DeSantis seeks to wrestle border issue from Trump with second visit

Donald Trump, Ron DeSantis
Florida Gov. Ron DeSantis speaks about President Donald Trump during a campaign rally Tuesday, Nov. 26, 2019, in Sunrise, Fla. (AP Photo/Brynn Anderson) Brynn Anderson/AP

DeSantis seeks to wrestle border issue from Trump with second visit

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AUSTIN, Texas — Gov. Ron DeSantis (R-FL) will make his first visit to the Texas border next week, a move GOP political consultants said has a deeper meaning than just a photo-op.

The 2024 Republican presidential hopeful is slated to stop in Eagle Pass, Texas, an extremely remote 30,000-person town in south-central Texas that in 2021 and 2022 was the epicenter of the border crisis. It is his second trip to the border, adding to an Arizona visit earlier in June, which will surpass the number of visits that President Joe Biden and Vice President Kamala Harris have made in office.

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“He is attempting as many times as possible to get to the right of Trump,” said Luke Macias, a Republican consultant and political commentator, in a phone call with the Washington Examiner.

Former President Donald Trump, who made immigration restrictions a centerpiece of his administration and pledged to build a wall with Mexico, has visited the border once since leaving office in January 2021.

Brendan Steinhauser, a Republican operative in Texas and partner at Austin-based public affairs firm Steinhauser Strategies, said DeSantis is trying to position himself as the better border security candidate.

“Governor DeSantis is definitely running as the border security candidate in this campaign,” Steinhauser wrote in an email. “He has strongly asserted that he will deliver on many of the promises that former President Trump made, but did not deliver on. One clear example is finishing the border wall and striving toward true operational control of the border.

“He is going to show them that he means business on the border,” Steinhauser continued. “As governor, he signed a bill that requires employers to use E-verify, increases penalties on human traffickers, and suspends licenses of employers who knowingly hire illegal aliens. And he has bussed hundreds of illegal immigrants to sanctuary cities.”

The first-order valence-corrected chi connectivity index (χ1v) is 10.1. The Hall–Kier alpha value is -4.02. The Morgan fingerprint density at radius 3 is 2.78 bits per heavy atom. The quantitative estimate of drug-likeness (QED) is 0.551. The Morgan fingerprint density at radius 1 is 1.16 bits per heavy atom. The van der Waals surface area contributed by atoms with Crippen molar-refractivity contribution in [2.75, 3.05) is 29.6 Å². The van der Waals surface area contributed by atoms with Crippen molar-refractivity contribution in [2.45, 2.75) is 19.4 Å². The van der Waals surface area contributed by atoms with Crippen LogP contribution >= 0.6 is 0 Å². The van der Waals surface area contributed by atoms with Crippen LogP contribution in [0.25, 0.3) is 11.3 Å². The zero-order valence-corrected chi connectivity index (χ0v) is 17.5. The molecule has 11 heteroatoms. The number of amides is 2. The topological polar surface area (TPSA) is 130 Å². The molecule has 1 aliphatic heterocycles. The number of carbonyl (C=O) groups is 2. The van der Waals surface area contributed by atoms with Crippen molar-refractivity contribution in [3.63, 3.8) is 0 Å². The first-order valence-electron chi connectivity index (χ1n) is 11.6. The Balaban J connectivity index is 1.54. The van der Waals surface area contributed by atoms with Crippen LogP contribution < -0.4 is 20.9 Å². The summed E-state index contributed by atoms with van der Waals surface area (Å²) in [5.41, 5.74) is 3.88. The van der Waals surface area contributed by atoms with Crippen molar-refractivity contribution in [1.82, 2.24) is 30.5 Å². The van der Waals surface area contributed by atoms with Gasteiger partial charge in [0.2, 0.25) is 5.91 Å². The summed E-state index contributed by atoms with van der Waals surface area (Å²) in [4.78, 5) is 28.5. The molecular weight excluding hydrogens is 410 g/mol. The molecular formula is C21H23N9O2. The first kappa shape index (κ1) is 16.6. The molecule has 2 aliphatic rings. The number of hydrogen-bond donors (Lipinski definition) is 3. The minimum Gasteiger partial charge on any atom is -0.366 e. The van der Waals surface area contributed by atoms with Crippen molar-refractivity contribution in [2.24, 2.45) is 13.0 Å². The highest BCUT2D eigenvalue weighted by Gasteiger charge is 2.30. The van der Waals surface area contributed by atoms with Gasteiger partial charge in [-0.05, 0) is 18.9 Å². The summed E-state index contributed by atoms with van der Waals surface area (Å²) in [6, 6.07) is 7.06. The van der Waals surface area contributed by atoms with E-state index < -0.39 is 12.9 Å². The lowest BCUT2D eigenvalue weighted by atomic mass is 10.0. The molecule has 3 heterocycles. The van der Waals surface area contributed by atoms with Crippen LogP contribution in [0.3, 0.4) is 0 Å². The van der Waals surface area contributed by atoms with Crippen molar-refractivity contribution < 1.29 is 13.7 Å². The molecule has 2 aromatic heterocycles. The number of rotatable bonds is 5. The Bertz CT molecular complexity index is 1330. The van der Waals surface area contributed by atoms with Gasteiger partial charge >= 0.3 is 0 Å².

DeSantis vowed in an interview published Monday that his “No. 1” priority as president would be to “shut down” the border on his first day in office, declare a national emergency, and “build a border wall.”

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Most recently, DeSantis deployed Florida personnel to Texas to help Texas National Guard and Department of Public Safety officers on the front lines. DeSantis’s office said he will not visit the deployed state officers during his time in Eagle Pass.

Texas has spent more than $4 billion on border security efforts over the past two years and is quick to tout the number of illegal immigrants that state police have arrested and pounds of drugs seized from smugglers. But those accomplishments have not resolved the crisis.

“Texans are pretty frustrated overall by not only the lack of results from the federal government, but also the fact that the border remains open even with a Republican-controlled state,” Macias said.

DeSantis has not disclosed who will accompany him on his tour. He’ll speak at the Eagle Pass VFW Post on Monday morning.

One figure based in the region DeSantis could link up with is Jason Owens, the Border Patrol chief of the Del Rio region that includes Eagle Pass. Owens is slated to become national chief of the Border Patrol in 10 days and whose wife was a senior aide for Sen. Ted Cruz (R-TX).

The office of Gov. Greg Abbott (R-TX) informed the Washington Examiner on Wednesday evening that he would not attend.

“The Governor is unable to join as he is focused on delivering property tax relief for all Texans,” Abbott spokeswoman Renae Eze said in a statement.

Eagle Pass is located in the congressional district that belongs to second-term GOP Rep. Tony Gonzales, who led another White House hopeful, Nikki Haley, on a border tour in April.

But Macias warned that Gonzales would not be a good fit for DeSantis to be seen with given their contrasting views on the border and immigration — with DeSantis falling further right of the lawmaker.

A good guide for the visit would be Rep. Chip Roy (R-TX), a House Freedom Caucus member who has been outspoken about securing the border during his time in office, according to Macias. Roy, unlike other Republicans in Texas who have “talked a big game” but not delivered in fixing the border, is serious about seeing the federal government regain control of the 2,000-mile boundary. Roy endorsed DeSantis for president in March, months before the governor announced his White House run.

“Having somebody like Chip Roy in his corner shows that he is supported by the people who take this issue really seriously and have spent a lot of time on the border,” Macias said.

Roy’s spokeswoman did not respond to a request for comment.

“It’s going to be interesting to see what DeSantis does with his time here but [also] what he concludes can be done and should be done on the federal side,” Macias said.

DeSantis visited the Tucson area of Arizona earlier this month, where he held a roundtable with sheriffs from three southern border states and announced a nationwide coalition to bolster security at the border.

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DeSantis has frustrated Democratic politicians in Massachusetts and California for flying immigrants to their states, similar to how Abbott has bused immigrants to major Northern cities.

This spring, the Florida legislature passed a major anti-illegal immigration bill, and DeSantis signed it into law in May.

© 2023 Washington Examiner

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